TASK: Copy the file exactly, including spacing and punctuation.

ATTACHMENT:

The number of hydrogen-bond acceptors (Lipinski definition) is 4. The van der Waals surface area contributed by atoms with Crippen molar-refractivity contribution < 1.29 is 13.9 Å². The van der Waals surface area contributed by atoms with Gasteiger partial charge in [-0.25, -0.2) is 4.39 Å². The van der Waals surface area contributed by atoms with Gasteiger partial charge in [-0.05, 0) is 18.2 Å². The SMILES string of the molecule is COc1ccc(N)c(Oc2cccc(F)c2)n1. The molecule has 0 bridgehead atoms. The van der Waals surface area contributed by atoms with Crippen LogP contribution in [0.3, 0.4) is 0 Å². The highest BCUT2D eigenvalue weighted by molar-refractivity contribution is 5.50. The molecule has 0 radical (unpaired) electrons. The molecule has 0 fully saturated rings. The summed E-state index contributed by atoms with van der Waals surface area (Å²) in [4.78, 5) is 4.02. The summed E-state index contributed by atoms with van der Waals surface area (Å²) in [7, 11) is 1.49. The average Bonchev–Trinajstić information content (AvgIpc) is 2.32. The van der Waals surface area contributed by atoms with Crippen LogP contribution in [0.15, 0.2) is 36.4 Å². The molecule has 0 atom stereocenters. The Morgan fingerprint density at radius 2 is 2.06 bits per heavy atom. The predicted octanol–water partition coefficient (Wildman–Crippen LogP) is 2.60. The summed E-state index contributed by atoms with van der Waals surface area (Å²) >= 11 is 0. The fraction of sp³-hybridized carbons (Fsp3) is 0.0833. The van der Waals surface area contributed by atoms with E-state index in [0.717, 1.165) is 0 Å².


The number of hydrogen-bond acceptors (Lipinski definition) is 4. The van der Waals surface area contributed by atoms with Crippen molar-refractivity contribution < 1.29 is 13.9 Å². The van der Waals surface area contributed by atoms with Gasteiger partial charge in [-0.25, -0.2) is 4.39 Å². The van der Waals surface area contributed by atoms with Gasteiger partial charge in [-0.05, 0) is 18.2 Å². The SMILES string of the molecule is COc1ccc(N)c(Oc2cccc(F)c2)n1. The molecule has 0 bridgehead atoms. The van der Waals surface area contributed by atoms with Crippen LogP contribution in [0.3, 0.4) is 0 Å². The highest BCUT2D eigenvalue weighted by molar-refractivity contribution is 5.50. The molecule has 0 radical (unpaired) electrons. The molecule has 0 fully saturated rings. The summed E-state index contributed by atoms with van der Waals surface area (Å²) in [4.78, 5) is 4.02. The summed E-state index contributed by atoms with van der Waals surface area (Å²) in [7, 11) is 1.49. The average Bonchev–Trinajstić information content (AvgIpc) is 2.32. The van der Waals surface area contributed by atoms with Crippen LogP contribution in [0.15, 0.2) is 36.4 Å². The molecule has 0 atom stereocenters. The Morgan fingerprint density at radius 2 is 2.06 bits per heavy atom. The predicted octanol–water partition coefficient (Wildman–Crippen LogP) is 2.60. The summed E-state index contributed by atoms with van der Waals surface area (Å²) >= 11 is 0. The fraction of sp³-hybridized carbons (Fsp3) is 0.0833. The van der Waals surface area contributed by atoms with E-state index in [0.717, 1.165) is 0 Å².